Tulmnasproagmă – the kingdom of authority
A tulmăn, literally ‘authority’, is a spirit that has power over other spirits – this much is acknowledged throughout the vrtaikă religions, but of the nature, causes and significance of this power is given in each a different account.
In Vamagmrjioka, the spirit is seen as an active willing. Like all creation, it is an ’emanation’ of something underlying, on which it depends, and into which it may dissolve if it loses its defining ‘specificity’. An individual spirit is an emanation of a General Spirit, just as the General Spirit is itself an emanation (like Matter) of the underlying reality of creation. Specificity (or kanprotas, “standing apart”) is a feature not of an objective reality but of perception. The material world, continually perceived, is continually subject to specification (kantôunas, “taking and placing apart”), but an incorporeal spirit is kurmnustaj (‘sight-free’), specified only by the spirit itself. In an incorporeal spirit, then, kanprotas is solely the result of mvakantôunas, “self-picking-out”.
For most people, mvakantôunas is not optional. They are compelled to specify themselves in this way as a result of the human “self-concept” (provukă), which divides them from other human spirits. Crucially, provukă also explains the ‘limitation’ of the spirit within a single body – once a body is assumed, the spirit is unable to act on other bodies. One person cannot move another’s hand. This is because there is a close and unique relation between a spirit and a body, but also because one spirit cannot alter the constitution of another – it may alter it’s own nature (and hence its desires, as desire is its nature) but never another’s. This is part of what is meant by provukă – the General Spirit is divided into portions, each of which portion considers itself to be, and hence is, self-governing but never other-governing. When provukă is escaped, a spirit may ‘control’ (technically pakva, ‘grow out’ or ‘form’, the same term as is used of a gardener encouraging plants to grow up along rails or into particular shapes) others, because the self-imposed barrier between them is gone.
A tulmăn must therefore exist at a very particular part of a process. He (or occasionally she) must have renounced provukă successfully, and hence gained the ability to cease mvakantôunas, and they must also be incorporeal (i.e. dead) because otherwise they would be specified by others. However, they must have chosen to continue mvakantôunas – because otherwise they would have dissolved fully into the General Spirit, and would have no will of their own. The tulmân must have independent will and existence in order to exert pakvas, but they must not be bound by or subject to that independence.
How then may provukă be rejected, and tulmnas be obtained? There are two routes – the slow and the sudden. The slow route involves the gradual destruction of the self-concept through meditation, abnegation and empathy – and this is certainly possible. However, this route is so clearly arduous and unlikely that it cannot account for the plethora of known tulmnam, who must have attained their position by the sudden, and hence fortunate, route.
Tulmnas can be obtained suddenly when an individual undergoes a single moment of total self-disregard, a moment in which there is no self-concept. If this moment occurs at or shortly before death, the state of tulmnas can endure perpetually, with no new sources of self-interest entering in. Others may preserve their state of aprovukă (lack of self-concept) for some time, although often it results in death by starvation. It may be that many people attain aprovukă, only to lose it when they do not die on the spot – it is commonly believed, for instance, that the moment of orgasm grants aprovukă, and that those who die during orgasm become tulmnam.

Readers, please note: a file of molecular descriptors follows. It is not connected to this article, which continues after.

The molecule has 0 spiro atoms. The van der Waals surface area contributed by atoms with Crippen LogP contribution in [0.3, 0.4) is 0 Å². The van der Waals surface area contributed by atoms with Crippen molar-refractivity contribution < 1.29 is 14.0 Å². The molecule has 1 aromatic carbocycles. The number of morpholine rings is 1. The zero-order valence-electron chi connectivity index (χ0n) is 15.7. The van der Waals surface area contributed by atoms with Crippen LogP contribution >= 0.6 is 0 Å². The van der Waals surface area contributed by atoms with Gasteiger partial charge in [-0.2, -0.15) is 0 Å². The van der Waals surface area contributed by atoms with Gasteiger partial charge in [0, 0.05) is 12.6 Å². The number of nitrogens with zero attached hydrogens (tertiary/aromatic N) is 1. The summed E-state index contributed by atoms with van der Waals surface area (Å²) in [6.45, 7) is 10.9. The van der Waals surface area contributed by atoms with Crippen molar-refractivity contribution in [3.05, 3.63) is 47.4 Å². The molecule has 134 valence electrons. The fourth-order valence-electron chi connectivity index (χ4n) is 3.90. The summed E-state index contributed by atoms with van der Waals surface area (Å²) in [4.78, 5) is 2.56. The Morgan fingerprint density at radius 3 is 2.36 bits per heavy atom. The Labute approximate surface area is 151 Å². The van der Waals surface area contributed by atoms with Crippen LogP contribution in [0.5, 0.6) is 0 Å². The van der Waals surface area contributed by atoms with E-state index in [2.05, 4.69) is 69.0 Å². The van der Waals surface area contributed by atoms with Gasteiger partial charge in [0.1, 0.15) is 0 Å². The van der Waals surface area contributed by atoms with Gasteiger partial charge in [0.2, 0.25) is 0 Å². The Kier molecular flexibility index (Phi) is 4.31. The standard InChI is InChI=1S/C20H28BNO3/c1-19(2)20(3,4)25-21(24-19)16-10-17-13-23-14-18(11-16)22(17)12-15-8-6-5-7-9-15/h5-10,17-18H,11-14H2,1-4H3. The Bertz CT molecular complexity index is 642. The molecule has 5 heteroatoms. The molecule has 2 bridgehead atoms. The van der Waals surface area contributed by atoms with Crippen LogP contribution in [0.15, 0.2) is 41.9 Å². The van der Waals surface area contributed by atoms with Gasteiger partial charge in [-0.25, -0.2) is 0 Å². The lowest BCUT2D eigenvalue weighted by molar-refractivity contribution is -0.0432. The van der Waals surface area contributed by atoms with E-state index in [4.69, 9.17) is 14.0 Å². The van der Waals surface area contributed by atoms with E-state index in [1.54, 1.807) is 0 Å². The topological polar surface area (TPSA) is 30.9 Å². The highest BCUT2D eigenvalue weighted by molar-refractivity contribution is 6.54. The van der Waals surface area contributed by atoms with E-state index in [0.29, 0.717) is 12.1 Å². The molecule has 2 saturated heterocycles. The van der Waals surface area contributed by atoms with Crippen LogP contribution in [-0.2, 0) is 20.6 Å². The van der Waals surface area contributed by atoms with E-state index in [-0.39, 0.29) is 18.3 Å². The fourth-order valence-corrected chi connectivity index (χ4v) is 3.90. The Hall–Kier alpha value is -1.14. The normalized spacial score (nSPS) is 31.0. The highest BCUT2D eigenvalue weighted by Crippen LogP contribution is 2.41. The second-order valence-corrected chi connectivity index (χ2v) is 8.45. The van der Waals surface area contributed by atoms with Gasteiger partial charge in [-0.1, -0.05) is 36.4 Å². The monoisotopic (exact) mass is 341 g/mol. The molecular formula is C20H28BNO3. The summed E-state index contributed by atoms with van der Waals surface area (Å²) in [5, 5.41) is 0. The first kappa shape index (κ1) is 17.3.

In general, tulmnam attain their station either through obsession or through sacrifice. In the latter category fall war heroes and others who are willing to throw away their lives for others – although most do not attain this station, finding their thoughts infected by self-concept (perhaps through notions of pride or duty) even at this time. Some suicides are considered to attain aprovukă, where the suicide had no element of self-pity, self-loathing or despair – politicians who commit suicide to avoid harm coming to their families, for instance. In the former category come those few artists and craftsmen who become so devoted to their trade that they lose all thought for themselves, and die in moments of complete involvement.
The tulmăn is immensely important in Vamagmrjioka – yet the attainment of sainthood is not. This is partly for ideological reasons – the pursuit of sainthood is often regarded as disqualifying a person from the attainment of it, if not universally then at least in general. Mostly, however, political motives encourage the downgrading of this goal, in response to the disorder and unrest that has historically arisen from over-powerful saint cults and become-a-saint cults. Emphasis is thus placed on the unpredictability of aprovukă, which no method can guarrentee, and those groups that pursue it in an organised fashion are marginalized. However, in the current religious environment many small such cults are returning to the cities, where they do battle with foreign religions for the spirits of the restless middle classes.